- Interview by
- Razan Ghazzawi
In a few weeks, many Syrians, Syrian-Palestinians, and their supporters will be commemorating the sixth anniversary of the Syrian uprising. Amid ongoing diplomatic talks that expose just how much of Syria’s future is in the control of outside powers, it’s an important time to assess the challenges and debates facing ordinary Syrians.
While in March 2011 peaceful protesters demonstrated in the streets, facing Assad’s army and paramilitary forces, the battle has shifted six years later to become between states (the Assadist state, Russia, Iran, Turkey, Saudi Arabia, Qatar, Jordan, the United States) and non-state actors (ISIS, Jabhat Fateh al-Sham [JFS], Ahrar Al-Sham, etc) against a population caught largely between them.
Razan Ghazzawi participated in the 2011 protests in Syria and was detained twice by the Assadist state; the threat of a third detention forced her to escape the country. Still, in 2013 she returned to live in Kafranbel, a town outside government control, before entering the PhD program at the University of Sussex. Here, Ghazzawi interviews American grassroots activist Ramah Kudaimi on questions of grassroots activism, transnational solidarity, American politics, and the Left on Syria. They discuss the need to rethink mobilization and advocacy strategies in the service of people’s protection, justice, and accountability in Syria.
Trump’s first weeks in office have been eventful, as he has signed extremely worrying executive orders. Two in particular will have an immediate impact on Syria: the so-called “Muslim ban,” which includes an indefinite denial of Syrian refugees, and the one calling on the Pentagon to present a plan to escalate the war against ISIS. What does this signal in terms of US policy towards Syria moving forward?
There was a lot of fear from communities across the globe following Trump’s election and all that fear has been proven legitimate as these racist, right-wing orders are being signed. The administration continuing to peddle the Islamophobic narrative that Syrian refugees are terrorists combined with its eagerness to expand the “war on terror” in partnership with Putin does not bode well for ending the war in Syria, let alone in a manner that guarantees freedom and dignity for the Syrian people, especially for refugees being able to return home.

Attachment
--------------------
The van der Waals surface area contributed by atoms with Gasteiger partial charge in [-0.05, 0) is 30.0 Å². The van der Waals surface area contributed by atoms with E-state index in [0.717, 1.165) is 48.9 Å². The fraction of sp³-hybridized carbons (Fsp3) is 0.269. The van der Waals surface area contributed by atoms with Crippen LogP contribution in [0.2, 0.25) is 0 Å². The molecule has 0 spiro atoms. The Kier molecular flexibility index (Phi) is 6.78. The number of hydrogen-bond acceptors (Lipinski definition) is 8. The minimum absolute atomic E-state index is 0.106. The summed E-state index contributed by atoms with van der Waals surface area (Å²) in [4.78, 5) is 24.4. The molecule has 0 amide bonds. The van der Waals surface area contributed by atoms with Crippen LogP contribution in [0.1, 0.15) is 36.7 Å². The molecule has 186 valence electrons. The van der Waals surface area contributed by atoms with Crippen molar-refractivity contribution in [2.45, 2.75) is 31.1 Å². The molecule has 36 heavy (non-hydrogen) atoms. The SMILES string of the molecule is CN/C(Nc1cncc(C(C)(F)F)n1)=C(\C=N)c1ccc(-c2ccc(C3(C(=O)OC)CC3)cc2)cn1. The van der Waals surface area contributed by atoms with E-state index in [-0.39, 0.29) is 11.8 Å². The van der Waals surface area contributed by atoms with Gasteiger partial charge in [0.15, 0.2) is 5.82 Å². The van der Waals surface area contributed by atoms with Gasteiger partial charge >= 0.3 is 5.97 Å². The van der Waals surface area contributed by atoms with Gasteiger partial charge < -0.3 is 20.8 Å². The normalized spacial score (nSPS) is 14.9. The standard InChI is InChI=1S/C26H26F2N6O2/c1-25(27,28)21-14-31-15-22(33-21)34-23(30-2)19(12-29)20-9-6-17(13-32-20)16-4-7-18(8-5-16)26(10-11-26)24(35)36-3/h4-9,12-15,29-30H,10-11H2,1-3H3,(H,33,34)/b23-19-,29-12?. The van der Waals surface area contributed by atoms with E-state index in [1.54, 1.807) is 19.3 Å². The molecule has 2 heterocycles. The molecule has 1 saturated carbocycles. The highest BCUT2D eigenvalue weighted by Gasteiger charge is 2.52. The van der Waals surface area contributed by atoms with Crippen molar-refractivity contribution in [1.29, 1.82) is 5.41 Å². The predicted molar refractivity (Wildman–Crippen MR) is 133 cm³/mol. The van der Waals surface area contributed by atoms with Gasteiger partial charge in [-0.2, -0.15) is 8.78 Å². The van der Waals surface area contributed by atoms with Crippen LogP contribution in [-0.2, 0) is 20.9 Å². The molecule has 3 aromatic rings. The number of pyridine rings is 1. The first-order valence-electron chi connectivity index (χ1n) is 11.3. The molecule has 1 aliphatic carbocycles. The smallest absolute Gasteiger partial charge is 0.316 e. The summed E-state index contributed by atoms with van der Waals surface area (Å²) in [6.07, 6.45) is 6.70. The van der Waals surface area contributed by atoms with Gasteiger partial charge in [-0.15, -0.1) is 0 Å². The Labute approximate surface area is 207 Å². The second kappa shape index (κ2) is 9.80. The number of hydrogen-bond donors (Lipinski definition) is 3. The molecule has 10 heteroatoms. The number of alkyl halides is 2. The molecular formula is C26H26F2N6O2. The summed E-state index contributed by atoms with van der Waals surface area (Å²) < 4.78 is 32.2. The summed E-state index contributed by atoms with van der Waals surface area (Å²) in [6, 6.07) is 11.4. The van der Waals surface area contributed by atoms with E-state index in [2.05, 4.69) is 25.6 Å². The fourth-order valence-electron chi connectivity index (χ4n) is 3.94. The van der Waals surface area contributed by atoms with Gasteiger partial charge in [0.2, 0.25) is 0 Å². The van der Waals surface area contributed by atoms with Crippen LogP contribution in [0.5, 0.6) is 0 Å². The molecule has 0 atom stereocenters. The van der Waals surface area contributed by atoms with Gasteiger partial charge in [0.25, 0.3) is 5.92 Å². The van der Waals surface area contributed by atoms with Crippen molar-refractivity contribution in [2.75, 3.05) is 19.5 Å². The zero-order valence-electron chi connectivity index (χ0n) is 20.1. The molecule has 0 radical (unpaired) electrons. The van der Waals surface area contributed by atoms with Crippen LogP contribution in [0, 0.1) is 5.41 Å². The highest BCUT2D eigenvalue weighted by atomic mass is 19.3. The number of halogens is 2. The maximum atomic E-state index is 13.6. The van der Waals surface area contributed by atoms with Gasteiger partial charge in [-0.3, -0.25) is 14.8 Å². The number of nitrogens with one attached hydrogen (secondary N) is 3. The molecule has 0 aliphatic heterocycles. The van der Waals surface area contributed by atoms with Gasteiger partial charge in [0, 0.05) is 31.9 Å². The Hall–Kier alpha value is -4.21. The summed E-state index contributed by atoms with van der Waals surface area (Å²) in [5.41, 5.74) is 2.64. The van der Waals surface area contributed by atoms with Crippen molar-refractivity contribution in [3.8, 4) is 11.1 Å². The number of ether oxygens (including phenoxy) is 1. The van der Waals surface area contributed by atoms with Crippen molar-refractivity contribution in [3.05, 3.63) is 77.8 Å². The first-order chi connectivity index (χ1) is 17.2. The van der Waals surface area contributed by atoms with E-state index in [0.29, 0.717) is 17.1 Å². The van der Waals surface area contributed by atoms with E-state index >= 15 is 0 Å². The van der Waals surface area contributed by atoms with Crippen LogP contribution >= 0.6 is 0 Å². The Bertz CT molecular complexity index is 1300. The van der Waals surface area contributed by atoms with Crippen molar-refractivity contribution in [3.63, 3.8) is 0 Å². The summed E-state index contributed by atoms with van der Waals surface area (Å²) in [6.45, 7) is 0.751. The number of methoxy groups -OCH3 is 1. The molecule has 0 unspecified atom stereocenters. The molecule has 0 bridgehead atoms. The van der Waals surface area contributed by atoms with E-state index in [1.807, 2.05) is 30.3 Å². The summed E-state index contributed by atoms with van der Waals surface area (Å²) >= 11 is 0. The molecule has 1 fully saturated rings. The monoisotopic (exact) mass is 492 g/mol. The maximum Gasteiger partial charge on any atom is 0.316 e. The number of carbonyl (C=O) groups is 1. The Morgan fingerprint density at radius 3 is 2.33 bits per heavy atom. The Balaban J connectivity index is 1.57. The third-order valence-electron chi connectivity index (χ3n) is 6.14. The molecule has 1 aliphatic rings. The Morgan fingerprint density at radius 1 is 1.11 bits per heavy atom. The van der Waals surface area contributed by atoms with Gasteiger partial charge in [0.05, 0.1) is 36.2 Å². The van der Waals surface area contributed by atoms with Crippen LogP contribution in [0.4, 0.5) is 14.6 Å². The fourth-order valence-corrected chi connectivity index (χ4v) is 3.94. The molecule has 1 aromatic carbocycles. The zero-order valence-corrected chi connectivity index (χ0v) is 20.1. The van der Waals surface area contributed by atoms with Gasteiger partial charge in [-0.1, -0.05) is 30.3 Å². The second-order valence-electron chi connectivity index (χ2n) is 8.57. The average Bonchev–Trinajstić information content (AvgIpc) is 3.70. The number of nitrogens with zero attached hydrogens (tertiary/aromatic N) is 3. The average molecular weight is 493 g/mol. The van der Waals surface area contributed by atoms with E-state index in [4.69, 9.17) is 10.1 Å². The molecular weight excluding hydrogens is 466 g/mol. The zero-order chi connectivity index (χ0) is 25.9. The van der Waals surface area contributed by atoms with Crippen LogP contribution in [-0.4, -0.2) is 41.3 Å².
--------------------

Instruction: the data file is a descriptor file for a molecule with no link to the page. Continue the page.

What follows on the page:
There is going to be a lot more bloodshed and while under Obama there was for a while at least a pretense that the US government supported the revolution, that is not at all the case with Trump. His priority is to defeat “radical Islamic terrorism” as he declared during his inaugural speech and he will work with anyone to do that, including Assad, who claims to have the same priority. So the US will continue the same course of war on terror strikes in Syria but much more intensely and in a manner much more openly supportive of Assad.
The Assadist state media and their apologists at the end of 2016 depicted Aleppo as a symbol for “victory” against the “terrorists.” How do you think we should see Aleppo, especially considering that the area of Wadi Barada is currently under heavy state bombardment, as well?
What happened in Aleppo has been years in the making. The regime and its backers have been using this tactic of siege and mass expulsion of opposition fighters and civilians to regain control with other parts of the country like Homs and Daraya. The United States has for a while given up pretending it supports the aspirations of the Syrian people to live free from an oppressive regime and has stepped aside to let Russia and Iran do what they want in Syria.
And we are now in an era of warfare in which there is not even an attempt to abide by any basic international humanitarian law standards, as evidenced by for example the increased number of attacks on hospitals not only in Syria, but in Yemen and Afghanistan as well, and the continued use of chemical weapons by Assad in Syria with no accountability.
We saw all these realities come together in Aleppo. It is quite damning of the international community that what saved Syrians from mass killing in Aleppo was mass expulsion from their homes, which itself is a war crime. So one war crime is used to alleviate people from facing another war crime.
The atrocities that took place in Aleppo and the complete lack of any accountability have given Assad and his allies the green light to continue these tactics to regain control across the country and already we are seeing the result of this in Wadi Barada. The immediate future does not bode well for Syrians as it seems like the regime is going to be staying in power for the time being and the entrenched role of Assad’s backers in determining the future of Syria.
Recently a “ceasefire” was proposed by Russia in conjunction with Iran and Turkey. What will this mean for grassroots activism in Syria?
Russia, Iran, and Turkey are playing the role of occupying forces in Syria and at this point don’t seem to be bothering to consult much even with the regime about the future of Syria as they each seek to carve out zones of influence and get what they want for their own interests. The Syrian people have been left out of discussions about the future of their county for some time by the various intervening powers and it is laughable Assad and his supporters continue to claim he is defending the sovereignty of Syria when he has turned the country over to other states and foreign militias.